The ideas are truly for a photographic essay are limitless.

Research is important! Research is what separates a photo essay from a photo
Remember that story telling takes practice. You don’t have to be an incredible writer to pull off a powerful photo essay. All you need is a bit of photographic technique, some creativity, and a lot of heart. And once you begin taking pictures in stories, your images will never be the same.
Here, CreativeLive is doing workshop on Photo Essay 30-2 July — just sign up
This post inspired me to start my website of photo essays. My current ongoing series is about a band I went on tour with and the different things I learned and encountered: Photo essays in black and whiteThe form of such a story is called the photo essay.Anyone else have any good examples of well-constructed photo essays?
On January 27th, 2011, Dominic Nahr began documenting mass protests in Cairo that ousted former president Hosni Mubarak and ignited similar struggles throughout the middle east. This multimedia photo essay combines many unpublished images by Nahr woven with audio he recorded from Tahrir Square. Dominic Nahr was commisioned by TIME to do this reportage.Your students, if they’re anything like mine, love to communicate through images—photos on Instagram, GIFs shared in a text, photo stories on Snapchat. And yet, so much of our conversation in school revolves around words. Understanding text is critical to students’ success now and in the future. But do we also help students identify, read and understand images in order to become literate in the visual language that is all around us? The photo essay can be a great middle or high school assignment that will have strong appeal and grow your students’ writing skills.Here are some examples of Photo Essays. You will use InDesign to create pages that look something like these. You will take a variety of photos (at least 36) and choose at least 5 of those photos to use in your photo essay. The photos should tell a story about the event/subject. You should not have photos of people just looking at the camera. Photo essays can feature text through articles and descriptions, or they can stand alone with simple captions to give context. The versatility of photo essays has helped the medium become a part of our culture for centuries, from the American Civil War to modern environmental disasters like the 2010 earthquake in Haiti. This versatility is also what makes the photo essay a great educational asset in classrooms today; teachers can use them in any content area. Math students can use them to show a geometric concept in real life. Science students can document a chemistry process at home. Auto students can photograph the technique—and joys and frustrations—of learning a new procedure.What Is a Photo Essay?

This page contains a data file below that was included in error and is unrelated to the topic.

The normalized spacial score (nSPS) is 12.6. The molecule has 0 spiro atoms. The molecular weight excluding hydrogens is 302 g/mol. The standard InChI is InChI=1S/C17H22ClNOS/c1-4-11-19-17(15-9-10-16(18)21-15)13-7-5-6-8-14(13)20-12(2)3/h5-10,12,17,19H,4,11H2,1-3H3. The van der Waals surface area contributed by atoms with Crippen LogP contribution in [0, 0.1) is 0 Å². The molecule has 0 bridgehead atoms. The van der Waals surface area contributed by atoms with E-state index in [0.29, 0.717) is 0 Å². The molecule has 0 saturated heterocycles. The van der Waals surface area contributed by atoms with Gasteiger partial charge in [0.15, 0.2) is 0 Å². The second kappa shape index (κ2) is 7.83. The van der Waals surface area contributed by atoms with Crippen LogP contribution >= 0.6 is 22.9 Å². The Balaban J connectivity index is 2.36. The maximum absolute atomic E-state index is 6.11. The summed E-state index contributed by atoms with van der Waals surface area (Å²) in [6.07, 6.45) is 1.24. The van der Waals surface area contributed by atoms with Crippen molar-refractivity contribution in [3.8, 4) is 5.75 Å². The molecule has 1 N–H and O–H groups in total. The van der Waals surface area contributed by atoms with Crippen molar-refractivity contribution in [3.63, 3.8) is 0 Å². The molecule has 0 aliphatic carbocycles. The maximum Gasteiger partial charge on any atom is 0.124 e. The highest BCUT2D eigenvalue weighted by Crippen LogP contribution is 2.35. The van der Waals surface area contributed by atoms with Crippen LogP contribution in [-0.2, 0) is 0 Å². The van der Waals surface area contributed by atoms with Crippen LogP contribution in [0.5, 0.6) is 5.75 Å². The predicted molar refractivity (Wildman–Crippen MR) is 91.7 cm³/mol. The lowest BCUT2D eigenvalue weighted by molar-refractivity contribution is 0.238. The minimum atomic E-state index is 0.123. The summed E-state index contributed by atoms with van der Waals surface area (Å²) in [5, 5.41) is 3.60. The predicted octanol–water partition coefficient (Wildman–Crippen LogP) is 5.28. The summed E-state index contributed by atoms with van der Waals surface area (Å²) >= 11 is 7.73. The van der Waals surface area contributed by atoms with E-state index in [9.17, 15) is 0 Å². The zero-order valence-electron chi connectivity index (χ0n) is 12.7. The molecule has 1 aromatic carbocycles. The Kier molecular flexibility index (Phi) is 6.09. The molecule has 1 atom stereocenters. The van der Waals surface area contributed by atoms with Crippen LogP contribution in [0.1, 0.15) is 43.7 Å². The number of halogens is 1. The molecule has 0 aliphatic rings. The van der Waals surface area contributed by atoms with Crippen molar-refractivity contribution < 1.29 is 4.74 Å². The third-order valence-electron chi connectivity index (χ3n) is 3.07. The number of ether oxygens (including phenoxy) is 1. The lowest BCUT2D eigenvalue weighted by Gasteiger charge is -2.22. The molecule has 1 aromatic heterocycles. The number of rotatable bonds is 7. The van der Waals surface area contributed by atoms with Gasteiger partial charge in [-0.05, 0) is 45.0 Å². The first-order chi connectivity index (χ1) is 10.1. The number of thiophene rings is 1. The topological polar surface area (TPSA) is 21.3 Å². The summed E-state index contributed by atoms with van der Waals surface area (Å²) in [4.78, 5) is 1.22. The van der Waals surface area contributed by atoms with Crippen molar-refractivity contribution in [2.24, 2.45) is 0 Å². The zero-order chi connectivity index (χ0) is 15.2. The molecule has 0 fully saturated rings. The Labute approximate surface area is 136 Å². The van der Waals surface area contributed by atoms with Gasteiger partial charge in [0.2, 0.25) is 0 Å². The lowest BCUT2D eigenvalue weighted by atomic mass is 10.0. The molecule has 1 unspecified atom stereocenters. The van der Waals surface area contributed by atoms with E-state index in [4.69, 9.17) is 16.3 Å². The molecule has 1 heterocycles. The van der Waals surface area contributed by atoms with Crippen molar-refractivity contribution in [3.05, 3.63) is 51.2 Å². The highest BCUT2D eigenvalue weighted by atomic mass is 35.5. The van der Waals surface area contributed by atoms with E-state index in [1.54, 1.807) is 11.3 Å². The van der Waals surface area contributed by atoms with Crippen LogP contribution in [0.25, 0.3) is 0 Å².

For those who aren’t familiar with the term “photo essay,” have no fear. A photo essay, in its simplest form, is a series of pictures that evokes an emotion, presents an idea or helps tell a story. You’ve been exposed to photo essays for your entire life—possibly without even knowing it. For example, you may have seen Dorothea Lange’s Migrant Mother:DIY Photographs
Before giving a formal photo essay assignment, give students an opportunity to practice and receive feedback. Consider presenting students with several open-ended, ungraded challenges like “For class tomorrow, take a photo that depicts Struggle.” Other possible photo topics: chaos, frustration, friendship, school. Have students email you their photo homework and share it as a slideshow. Talk about the images. Do they convey the theme?